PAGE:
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NCJRS Abstract

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NCJ Number: 202027 Find in a Library
Title: Right to Defense Experts
Journal: Criminal Justice  Volume:18  Issue:2  Dated:Summer 2003  Pages:14-21
Author(s): Paul C. Giannelli
Date Published: 2003
Page Count: 8
Document: PDF
Type: Issue Overview
Format: Article
Language: English
Country: United States of America
Annotation: This article examines the difficulties in obtaining expert testimony for the defense of criminal defendants, especially indigent defendants.
Abstract: The right to an expert, and the need for expert testimony on behalf of the defendant, has been noted since the 1920’s. However, while prosecutors have little trouble gaining expert data and testimony, the defense is at a marked disadvantage. Prosecutors have all the resources of the State, county, and Federal Bureau of Investigation at their disposal. On the other hand, defense attorneys often have trouble finding available crime laboratories because a full 57 percent of crime laboratories will only examine evidence submitted by law enforcement officials (i.e., the prosecution). Furthermore, judges routinely deny requests by the defense for expert and investigative fees, placing the defense at a distinct disadvantage. The article discusses the 1985 Supreme Court capital case Ake v. Oklahoma, in which an indigent defendants’ right to an expert was upheld. Despite this decision, the Ake standards are not necessarily applied across the board because the Ake case was a capital case. As such, in cases not involving the death penalty, various States such as Alabama have found that the Ake standard does not apply. Moreover, there has been considerable debate over whether the Ake standard extends to experts other than psychiatrists; the Supreme Court decision in this case has been interpreted to include all experts that are necessary in the defense of the defendant. The article also discusses the question of whether the application for a defense expert must be ex parte. Other issues explored in the article include whether the Ake decision included the right to an effective expert and what the standard should be for appointment of an expert. In conclusion, the article notes that the Ake case is more important today than ever because of the use of DNA evidence in court.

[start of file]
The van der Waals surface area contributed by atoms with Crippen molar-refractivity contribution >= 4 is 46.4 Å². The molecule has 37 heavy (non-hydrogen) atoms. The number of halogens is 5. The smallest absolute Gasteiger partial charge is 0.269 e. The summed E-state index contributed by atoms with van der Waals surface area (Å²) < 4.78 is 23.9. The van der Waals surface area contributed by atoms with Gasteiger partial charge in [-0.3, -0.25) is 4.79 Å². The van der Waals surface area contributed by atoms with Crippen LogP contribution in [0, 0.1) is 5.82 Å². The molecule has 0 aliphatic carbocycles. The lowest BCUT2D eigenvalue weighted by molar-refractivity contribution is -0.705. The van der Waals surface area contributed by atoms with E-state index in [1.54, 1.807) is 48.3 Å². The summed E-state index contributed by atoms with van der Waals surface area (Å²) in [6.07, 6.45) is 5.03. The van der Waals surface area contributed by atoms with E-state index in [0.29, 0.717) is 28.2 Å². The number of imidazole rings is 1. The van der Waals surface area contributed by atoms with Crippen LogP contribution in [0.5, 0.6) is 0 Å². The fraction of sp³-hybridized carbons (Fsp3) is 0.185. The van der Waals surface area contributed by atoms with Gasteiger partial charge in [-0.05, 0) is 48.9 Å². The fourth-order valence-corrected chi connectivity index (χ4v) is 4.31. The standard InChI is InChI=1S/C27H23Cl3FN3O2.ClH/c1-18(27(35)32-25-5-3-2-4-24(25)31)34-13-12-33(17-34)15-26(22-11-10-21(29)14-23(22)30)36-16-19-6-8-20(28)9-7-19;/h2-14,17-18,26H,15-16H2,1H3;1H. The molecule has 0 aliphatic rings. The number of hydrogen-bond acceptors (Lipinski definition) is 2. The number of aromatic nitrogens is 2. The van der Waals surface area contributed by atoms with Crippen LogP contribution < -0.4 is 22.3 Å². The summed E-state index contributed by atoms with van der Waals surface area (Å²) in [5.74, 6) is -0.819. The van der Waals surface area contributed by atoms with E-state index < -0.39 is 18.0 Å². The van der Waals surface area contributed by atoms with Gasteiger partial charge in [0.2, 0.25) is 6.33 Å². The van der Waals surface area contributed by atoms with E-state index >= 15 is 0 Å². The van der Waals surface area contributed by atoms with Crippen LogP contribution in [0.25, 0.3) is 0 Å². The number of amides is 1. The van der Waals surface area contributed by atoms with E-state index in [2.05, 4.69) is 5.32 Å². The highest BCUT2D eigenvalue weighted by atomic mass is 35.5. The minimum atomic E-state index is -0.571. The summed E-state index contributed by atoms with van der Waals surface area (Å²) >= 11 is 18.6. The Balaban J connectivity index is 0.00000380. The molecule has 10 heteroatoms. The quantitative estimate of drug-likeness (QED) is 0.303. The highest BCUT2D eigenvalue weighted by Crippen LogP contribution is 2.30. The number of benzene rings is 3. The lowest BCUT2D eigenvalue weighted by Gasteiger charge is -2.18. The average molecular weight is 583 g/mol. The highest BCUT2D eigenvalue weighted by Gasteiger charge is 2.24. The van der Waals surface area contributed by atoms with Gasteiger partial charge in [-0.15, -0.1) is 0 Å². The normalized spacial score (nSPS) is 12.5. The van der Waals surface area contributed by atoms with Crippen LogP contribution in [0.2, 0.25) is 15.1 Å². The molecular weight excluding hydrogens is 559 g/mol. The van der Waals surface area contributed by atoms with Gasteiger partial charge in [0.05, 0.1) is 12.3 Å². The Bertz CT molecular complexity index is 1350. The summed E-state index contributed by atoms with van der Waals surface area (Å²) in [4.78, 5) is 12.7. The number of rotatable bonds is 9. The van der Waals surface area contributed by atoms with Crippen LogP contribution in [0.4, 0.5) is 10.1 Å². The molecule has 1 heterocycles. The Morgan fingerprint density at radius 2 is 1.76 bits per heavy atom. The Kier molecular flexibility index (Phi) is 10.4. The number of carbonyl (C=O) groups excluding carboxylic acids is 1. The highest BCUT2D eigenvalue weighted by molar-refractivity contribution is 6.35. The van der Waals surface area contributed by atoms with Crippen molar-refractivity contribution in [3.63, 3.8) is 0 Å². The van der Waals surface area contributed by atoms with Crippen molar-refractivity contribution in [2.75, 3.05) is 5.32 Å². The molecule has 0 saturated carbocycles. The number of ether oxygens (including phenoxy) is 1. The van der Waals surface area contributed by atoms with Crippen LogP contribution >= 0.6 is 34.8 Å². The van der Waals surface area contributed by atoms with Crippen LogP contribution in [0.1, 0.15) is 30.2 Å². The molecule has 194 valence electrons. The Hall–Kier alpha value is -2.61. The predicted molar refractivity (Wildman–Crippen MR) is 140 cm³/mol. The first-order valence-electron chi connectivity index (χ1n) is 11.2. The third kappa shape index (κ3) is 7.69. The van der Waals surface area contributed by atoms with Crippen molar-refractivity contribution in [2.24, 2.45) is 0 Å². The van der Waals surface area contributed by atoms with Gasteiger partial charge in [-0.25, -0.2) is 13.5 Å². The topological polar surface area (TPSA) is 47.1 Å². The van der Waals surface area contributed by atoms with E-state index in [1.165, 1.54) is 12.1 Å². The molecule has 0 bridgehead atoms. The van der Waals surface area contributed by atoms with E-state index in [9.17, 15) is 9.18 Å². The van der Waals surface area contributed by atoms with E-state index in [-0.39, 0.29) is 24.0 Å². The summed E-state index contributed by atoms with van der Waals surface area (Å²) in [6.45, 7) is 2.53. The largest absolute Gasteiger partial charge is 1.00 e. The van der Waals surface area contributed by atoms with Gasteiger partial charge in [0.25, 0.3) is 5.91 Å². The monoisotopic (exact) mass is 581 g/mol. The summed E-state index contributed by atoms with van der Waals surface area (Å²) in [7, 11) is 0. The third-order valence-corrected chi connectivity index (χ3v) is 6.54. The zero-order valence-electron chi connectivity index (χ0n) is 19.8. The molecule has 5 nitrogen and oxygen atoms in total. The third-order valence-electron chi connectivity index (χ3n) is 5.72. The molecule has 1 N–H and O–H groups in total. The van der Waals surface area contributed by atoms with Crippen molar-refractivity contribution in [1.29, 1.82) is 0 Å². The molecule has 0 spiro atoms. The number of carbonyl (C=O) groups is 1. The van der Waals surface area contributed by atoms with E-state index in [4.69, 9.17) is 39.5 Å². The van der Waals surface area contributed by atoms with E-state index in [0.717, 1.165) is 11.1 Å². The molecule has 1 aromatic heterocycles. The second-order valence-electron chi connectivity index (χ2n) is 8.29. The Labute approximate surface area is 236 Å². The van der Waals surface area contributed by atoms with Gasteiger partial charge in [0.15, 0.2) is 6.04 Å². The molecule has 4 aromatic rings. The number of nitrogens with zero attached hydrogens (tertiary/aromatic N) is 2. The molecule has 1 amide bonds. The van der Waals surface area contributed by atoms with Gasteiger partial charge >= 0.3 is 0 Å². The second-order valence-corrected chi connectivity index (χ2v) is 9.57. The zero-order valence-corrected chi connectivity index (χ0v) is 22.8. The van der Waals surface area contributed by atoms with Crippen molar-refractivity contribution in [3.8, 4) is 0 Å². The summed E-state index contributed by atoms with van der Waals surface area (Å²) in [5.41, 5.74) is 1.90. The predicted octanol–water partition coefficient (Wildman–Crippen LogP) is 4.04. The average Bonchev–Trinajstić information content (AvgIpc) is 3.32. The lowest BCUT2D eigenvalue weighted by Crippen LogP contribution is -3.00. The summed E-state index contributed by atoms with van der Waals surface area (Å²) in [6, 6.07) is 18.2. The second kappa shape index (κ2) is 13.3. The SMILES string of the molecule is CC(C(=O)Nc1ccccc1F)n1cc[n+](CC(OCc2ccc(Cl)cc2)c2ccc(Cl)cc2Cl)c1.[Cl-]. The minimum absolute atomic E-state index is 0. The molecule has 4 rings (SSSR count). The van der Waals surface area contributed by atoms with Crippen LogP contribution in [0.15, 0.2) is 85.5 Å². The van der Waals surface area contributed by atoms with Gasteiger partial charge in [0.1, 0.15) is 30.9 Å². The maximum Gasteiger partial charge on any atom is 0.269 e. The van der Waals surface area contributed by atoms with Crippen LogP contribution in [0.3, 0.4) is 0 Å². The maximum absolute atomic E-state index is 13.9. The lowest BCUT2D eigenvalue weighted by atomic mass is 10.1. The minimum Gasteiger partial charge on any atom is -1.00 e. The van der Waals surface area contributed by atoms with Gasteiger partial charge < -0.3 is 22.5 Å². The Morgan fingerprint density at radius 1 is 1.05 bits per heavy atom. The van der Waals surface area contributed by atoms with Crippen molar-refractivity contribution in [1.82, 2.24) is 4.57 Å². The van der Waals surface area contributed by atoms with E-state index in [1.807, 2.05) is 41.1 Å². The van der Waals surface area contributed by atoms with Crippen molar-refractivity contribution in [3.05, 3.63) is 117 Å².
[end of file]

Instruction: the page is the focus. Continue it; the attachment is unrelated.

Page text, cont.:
Main Term(s): Expert witnesses; Indigent Defense
Index Term(s): Constitutional Rights/Civil Liberties; Right to counsel; US Supreme Court decisions
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